Influenza, also known as the flu, is a contagious disease that is caused by the influenza virus. It attacks the respiratory tract in humans (nose, throat, and lungs). Influenza usually occurs during the months of November through April.
Influenza types A or B viruses cause epidemics of disease almost every winter. In the United States , these winter influenza epidemics can cause illness in 10% to 20% of people and are associated with an average of 36,000 deaths and 200,000 hospitalizations per year.
Influenza usually comes on suddenly and may include these symptoms:
Influenza is spread, or transmitted, when a person who has the flu coughs, sneezes, or speaks and sends flu virus into the air, and other people inhale the virus. The virus enters the nose, throat, or lungs of a person and begins to multiply, causing symptoms of influenza. A person with influenza is contagious starting the day before symptoms start and can continue for up to 1 week.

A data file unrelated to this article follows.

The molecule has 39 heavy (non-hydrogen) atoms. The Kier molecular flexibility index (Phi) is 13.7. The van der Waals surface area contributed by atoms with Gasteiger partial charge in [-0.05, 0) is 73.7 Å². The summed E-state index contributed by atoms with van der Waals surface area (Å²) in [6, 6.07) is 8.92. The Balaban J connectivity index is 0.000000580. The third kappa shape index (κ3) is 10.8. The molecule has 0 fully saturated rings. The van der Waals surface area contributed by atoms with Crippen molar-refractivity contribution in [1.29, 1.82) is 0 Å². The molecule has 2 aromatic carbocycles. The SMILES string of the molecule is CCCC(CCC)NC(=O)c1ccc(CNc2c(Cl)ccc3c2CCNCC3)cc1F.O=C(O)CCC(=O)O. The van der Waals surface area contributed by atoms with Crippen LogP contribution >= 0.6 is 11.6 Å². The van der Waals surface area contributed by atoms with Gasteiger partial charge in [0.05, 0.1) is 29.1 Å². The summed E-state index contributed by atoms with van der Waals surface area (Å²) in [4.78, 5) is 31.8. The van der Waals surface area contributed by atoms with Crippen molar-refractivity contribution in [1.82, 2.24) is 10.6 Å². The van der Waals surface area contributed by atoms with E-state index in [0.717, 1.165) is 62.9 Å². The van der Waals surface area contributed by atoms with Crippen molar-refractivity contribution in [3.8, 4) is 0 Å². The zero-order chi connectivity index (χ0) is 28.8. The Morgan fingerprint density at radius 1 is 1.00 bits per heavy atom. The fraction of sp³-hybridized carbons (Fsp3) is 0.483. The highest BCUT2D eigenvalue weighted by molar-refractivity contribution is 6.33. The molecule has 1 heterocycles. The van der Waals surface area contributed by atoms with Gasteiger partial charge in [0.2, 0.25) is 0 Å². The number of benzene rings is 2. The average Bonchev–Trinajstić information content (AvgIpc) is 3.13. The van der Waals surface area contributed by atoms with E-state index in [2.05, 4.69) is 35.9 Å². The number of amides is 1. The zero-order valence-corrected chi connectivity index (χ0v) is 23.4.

The single best way to protect against the flu is to get vaccinated each year. You can also protect yourself from getting the flu by practicing good hygiene, including frequent hand washing with soap and water; and by covering your nose and mouth (preferably with a tissue) when you cough or sneeze. Drinking plenty of fluids, eating a well-balanced diet and getting plenty of rest will keep your immune system healthy. If you are sick, stay home from work or school to avoid passing anything on to others.
Influenza is caused by a virus, therefore, antibiotics are ineffective. Treatment is aimed at the relief of symptoms. If you have the flu, rest, drink plenty of liquids and take medication to relieve the symptoms of flu such as Tylenol, Ibuprofen, cough medication and/or decongestants.